Outdoor lighting on a sales lot is probably one of the most important aspects of a successful dealership. Beautiful and unobtrusive by day, brilliant by night! Because of our decades of expirence designing lighting for dealerships Bieber Lighting set standard for dealership lighting. There isn't a major city in the US that doesn't have Bieber Lighting Fixtures. We have installed lighting systems above auto centers literally in every state in the country, including Pueto Rico and Guam! We have also installed similar sales lot lighting in a few foreign countries.
Due to the rapid increase in energy cost. The demise of the metal halide (HID) lamp in lieu of other energy saving lighting. What choices are there? Induction or LED. Induction is basically a flourescent light bulb on steroids. We highly recommend against induction due to it's low Color Rendering Index (CRI¹). Induction bleaches out color and make every cars paint dull.
This leaves LEDs as the only solution
For nearly a decade LEDs couldn't touch a HID for lighting up a dealerships inventory. LEDs have a low CRI and that's not all. LED fixtures using the old SMD³ style LED ships are not powerful enough to get the light from atop a pole down to the ground. They tried clustering hundreds of LEDs into a circuit board. That caused heat issues and individual LEDs would fail and that would increase the power to the remaining LEDs leading to premature failure of the fixture. Then in 2012 an SMD module came out reducing the amount of power to a set of LEDs, reducing the failure rate. They stack these modules next to each other, adding more if more light is needed. This left two unresolved issues. CRI and getting the light on the cars. When you look up at the light fixture you would say "Wow that's bright!" and yet the dealership is dark. Why is that? The answer is Glare. An HID is one small, super bright 7,000℉ light source. The cluster of 200 plus LEDs are spread out over a 2 sq ft area. The human brain interprets the glare as "bright". Those module LED fixtures have ten year old SMD technology, low 70+ CRI and the light is not where you want it. On your merchandise! After four years of research and waiting for technology to catch up with us.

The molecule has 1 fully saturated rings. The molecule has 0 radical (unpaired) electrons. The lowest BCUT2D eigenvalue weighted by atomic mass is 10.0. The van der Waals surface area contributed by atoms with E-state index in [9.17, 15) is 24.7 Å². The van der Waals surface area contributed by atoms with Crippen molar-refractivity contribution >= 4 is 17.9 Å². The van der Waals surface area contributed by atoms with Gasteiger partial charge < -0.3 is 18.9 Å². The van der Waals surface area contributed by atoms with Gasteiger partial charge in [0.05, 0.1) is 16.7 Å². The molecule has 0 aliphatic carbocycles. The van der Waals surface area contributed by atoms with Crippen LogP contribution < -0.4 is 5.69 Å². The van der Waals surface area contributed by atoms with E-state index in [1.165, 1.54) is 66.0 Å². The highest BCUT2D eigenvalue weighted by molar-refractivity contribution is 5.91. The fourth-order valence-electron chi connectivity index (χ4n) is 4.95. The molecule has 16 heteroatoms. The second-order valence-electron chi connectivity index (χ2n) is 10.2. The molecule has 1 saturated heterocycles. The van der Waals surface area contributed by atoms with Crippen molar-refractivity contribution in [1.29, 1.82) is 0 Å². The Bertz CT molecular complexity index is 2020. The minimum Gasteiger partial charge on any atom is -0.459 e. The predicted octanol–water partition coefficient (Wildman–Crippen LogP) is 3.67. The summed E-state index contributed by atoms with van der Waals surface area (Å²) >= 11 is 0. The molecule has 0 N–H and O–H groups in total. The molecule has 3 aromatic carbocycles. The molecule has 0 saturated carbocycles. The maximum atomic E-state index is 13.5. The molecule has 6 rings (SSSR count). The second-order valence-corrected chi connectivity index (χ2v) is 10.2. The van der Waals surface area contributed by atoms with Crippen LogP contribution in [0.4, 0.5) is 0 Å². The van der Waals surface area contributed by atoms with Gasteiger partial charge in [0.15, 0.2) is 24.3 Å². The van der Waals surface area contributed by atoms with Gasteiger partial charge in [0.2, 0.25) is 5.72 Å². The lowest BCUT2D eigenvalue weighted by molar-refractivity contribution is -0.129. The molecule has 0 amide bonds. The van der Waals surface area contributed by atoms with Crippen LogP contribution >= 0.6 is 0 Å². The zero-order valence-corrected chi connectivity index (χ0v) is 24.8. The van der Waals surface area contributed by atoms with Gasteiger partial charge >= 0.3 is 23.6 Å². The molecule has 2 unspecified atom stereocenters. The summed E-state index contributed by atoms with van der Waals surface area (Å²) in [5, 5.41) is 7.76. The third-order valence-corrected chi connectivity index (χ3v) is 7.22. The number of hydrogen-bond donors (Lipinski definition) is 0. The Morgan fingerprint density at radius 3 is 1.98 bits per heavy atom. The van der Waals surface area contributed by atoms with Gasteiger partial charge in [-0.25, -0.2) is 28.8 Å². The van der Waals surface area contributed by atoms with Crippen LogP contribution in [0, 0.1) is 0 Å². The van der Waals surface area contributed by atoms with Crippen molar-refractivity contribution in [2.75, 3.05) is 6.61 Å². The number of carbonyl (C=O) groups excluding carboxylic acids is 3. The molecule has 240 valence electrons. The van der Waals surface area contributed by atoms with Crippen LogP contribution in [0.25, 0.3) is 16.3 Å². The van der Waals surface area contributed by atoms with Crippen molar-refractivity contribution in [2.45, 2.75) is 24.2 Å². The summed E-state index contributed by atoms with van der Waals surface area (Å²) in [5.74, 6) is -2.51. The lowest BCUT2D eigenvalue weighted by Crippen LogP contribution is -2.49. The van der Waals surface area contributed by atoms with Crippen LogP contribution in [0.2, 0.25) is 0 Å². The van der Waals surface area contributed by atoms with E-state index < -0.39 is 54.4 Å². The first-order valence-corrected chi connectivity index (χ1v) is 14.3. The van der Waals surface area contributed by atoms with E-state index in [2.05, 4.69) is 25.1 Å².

We solved all three issues.
We reinvented the LED fixture from the ground up. We used Nano technology and advanced LEDs by Bridgelux™ and a few trade secrets to push LED light equal to a 1,500 watt HID to the ground with a 600 watt LED fixture. Using only (6) LEDs instead of the 400 needed to match 1.500 watt HID levels. The color rendering index is above >93 CRI. Our 3" inch thick, optical grade glass lens push light all the way to the ground. This light is named after it's predecessor.
The Auto-Brite is set as a Type IV dight distribution. Each of the six lens are direction adjustable. This feature allows the installer to change the direction of any or all the lenses to put the light exactly the dealer wants it to be. Like a dark area by a shop door.
What is the best LED light for a auto dealership?
- 5000-5500 kelvin (not 6000k)
- 90+ CRI
- minimum 70lx on the car
Editors final note:
Don't be fooled by lumens. You have been told that the fixture with the most lumens is the better choice. This may be true of a light bulb for your house. Not true for light that has to travel long distances. "Oh, like a light pole?" That measurement is foot candles⁴ (fc) for HID and lux (lx) for LEDs. Beware of a company that won't tell you their lux readings. If they have a UL with a DLC certificate. They have lux data but to embarrassed to publish them. Compare lux readings
- ¹100 CRI is the summer solstice 12 noon at the equator.
- High Intensity discharge
- Surface Mount Diode
- 1 foot candle = 10.76 lux